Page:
In an article for The Weekly Standard, Roman Catholic theologian Joseph Bottum frames the issue of racism and its attendant issue of white privilege, as does Williams, in the theological terminology of original sin:

“All have sinned,” writes St. Paul in the fifth chapter of his letter to the Christians in Rome, even those who have “not sinned after the similitude of Adam’s transgression.” And so too are we all guilty of racism, even those who have never harbored an explicitly racist thought or said an explicitly racist word or performed an explicitly racist deed. “We have to get away from this idea that there is one sort of racism and it wears a Klan hood,” as Berkeley law professor Ian Haney-López explains. “Of course, that is an egregious form of racism, but there are many other forms of racism. There are racisms.” Racisms under which we all suffer.[2]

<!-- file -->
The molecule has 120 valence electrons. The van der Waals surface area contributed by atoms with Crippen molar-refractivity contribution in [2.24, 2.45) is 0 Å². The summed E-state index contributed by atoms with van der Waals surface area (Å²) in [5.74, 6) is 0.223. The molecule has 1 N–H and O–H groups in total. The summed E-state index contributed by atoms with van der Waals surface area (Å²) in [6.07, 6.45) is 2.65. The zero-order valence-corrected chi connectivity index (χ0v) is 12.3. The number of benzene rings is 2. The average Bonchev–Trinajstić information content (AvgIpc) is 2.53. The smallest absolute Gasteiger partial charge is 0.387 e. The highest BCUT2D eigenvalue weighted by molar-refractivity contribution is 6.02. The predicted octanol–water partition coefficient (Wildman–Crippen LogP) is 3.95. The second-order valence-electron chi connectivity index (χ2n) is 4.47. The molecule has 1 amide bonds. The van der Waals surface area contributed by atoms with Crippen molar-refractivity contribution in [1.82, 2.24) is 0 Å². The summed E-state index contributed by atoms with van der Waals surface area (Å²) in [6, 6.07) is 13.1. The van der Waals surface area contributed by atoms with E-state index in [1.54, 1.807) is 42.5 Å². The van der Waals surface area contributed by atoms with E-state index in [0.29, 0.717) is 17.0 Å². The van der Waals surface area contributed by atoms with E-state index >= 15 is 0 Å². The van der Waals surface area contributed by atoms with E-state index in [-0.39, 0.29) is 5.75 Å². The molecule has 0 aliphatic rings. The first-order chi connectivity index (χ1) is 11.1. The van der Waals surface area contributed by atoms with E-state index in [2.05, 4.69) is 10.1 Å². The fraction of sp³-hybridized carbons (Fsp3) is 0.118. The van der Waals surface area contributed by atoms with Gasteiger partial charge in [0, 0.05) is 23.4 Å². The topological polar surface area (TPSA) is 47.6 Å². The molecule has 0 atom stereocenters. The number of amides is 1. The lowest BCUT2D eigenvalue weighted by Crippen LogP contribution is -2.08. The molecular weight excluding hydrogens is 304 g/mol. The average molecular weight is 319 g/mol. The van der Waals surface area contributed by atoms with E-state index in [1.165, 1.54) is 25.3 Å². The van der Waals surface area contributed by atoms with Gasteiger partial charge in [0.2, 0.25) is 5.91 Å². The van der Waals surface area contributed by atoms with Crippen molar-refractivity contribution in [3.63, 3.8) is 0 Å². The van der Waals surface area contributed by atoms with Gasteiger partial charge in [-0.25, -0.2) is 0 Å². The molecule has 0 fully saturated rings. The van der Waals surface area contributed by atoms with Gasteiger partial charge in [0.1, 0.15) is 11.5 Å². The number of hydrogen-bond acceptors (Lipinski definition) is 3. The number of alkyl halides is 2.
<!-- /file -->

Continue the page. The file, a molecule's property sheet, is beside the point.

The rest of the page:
Bottum astutely notes that for all the talk of secularism’s encroachments on Western society, our essential impulses are still spiritual. Just look at how we talk about racism as not just a set of actions, or even as a worldview, but as a blight for which we must make atonement.

But as strong as our spiritual impulses may be, something is missing: